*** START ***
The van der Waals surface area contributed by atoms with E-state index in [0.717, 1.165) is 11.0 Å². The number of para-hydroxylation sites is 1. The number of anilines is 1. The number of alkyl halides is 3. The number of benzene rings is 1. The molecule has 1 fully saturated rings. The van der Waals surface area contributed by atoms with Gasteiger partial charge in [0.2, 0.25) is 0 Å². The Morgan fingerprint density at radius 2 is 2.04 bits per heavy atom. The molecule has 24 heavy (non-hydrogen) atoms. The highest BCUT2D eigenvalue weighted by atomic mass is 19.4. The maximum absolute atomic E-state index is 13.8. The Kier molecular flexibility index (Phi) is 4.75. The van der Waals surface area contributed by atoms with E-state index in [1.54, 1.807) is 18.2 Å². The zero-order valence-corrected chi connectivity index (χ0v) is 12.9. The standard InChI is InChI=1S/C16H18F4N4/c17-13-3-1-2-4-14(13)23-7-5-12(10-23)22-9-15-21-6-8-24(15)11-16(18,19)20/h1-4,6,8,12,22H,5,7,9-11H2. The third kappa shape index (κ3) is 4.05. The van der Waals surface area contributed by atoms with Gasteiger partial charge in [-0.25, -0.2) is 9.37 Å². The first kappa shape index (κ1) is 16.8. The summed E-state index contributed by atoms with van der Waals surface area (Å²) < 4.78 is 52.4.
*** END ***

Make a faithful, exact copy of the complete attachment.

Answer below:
The van der Waals surface area contributed by atoms with E-state index in [0.717, 1.165) is 11.0 Å². The number of para-hydroxylation sites is 1. The number of anilines is 1. The number of alkyl halides is 3. The number of benzene rings is 1. The molecule has 1 fully saturated rings. The van der Waals surface area contributed by atoms with Gasteiger partial charge in [0.2, 0.25) is 0 Å². The Morgan fingerprint density at radius 2 is 2.04 bits per heavy atom. The molecule has 24 heavy (non-hydrogen) atoms. The highest BCUT2D eigenvalue weighted by atomic mass is 19.4. The maximum absolute atomic E-state index is 13.8. The Kier molecular flexibility index (Phi) is 4.75. The van der Waals surface area contributed by atoms with E-state index in [1.54, 1.807) is 18.2 Å². The zero-order valence-corrected chi connectivity index (χ0v) is 12.9. The standard InChI is InChI=1S/C16H18F4N4/c17-13-3-1-2-4-14(13)23-7-5-12(10-23)22-9-15-21-6-8-24(15)11-16(18,19)20/h1-4,6,8,12,22H,5,7,9-11H2. The third kappa shape index (κ3) is 4.05. The van der Waals surface area contributed by atoms with Gasteiger partial charge in [-0.25, -0.2) is 9.37 Å². The first kappa shape index (κ1) is 16.8. The summed E-state index contributed by atoms with van der Waals surface area (Å²) < 4.78 is 52.4.